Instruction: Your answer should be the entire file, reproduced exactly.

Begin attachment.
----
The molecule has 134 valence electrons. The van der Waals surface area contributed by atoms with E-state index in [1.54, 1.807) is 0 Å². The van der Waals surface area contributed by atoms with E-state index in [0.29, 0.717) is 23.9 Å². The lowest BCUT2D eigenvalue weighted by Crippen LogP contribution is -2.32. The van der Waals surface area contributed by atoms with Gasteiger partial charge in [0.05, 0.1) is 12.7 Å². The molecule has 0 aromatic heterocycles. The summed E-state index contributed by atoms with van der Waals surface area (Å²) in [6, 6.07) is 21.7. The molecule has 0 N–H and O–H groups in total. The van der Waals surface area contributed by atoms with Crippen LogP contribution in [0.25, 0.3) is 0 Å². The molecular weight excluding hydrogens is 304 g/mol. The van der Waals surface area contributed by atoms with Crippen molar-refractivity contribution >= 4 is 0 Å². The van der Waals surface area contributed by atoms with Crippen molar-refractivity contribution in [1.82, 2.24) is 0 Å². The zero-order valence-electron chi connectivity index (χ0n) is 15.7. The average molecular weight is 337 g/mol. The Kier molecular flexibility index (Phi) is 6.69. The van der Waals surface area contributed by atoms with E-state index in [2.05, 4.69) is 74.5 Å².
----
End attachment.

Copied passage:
The molecule has 134 valence electrons. The van der Waals surface area contributed by atoms with E-state index in [1.54, 1.807) is 0 Å². The van der Waals surface area contributed by atoms with E-state index in [0.29, 0.717) is 23.9 Å². The lowest BCUT2D eigenvalue weighted by Crippen LogP contribution is -2.32. The van der Waals surface area contributed by atoms with Gasteiger partial charge in [0.05, 0.1) is 12.7 Å². The molecule has 0 aromatic heterocycles. The summed E-state index contributed by atoms with van der Waals surface area (Å²) in [6, 6.07) is 21.7. The molecule has 0 N–H and O–H groups in total. The van der Waals surface area contributed by atoms with Crippen LogP contribution in [0.25, 0.3) is 0 Å². The molecular weight excluding hydrogens is 304 g/mol. The van der Waals surface area contributed by atoms with Crippen molar-refractivity contribution >= 4 is 0 Å². The van der Waals surface area contributed by atoms with Crippen molar-refractivity contribution in [1.82, 2.24) is 0 Å². The zero-order valence-electron chi connectivity index (χ0n) is 15.7. The average molecular weight is 337 g/mol. The Kier molecular flexibility index (Phi) is 6.69. The van der Waals surface area contributed by atoms with E-state index in [2.05, 4.69) is 74.5 Å².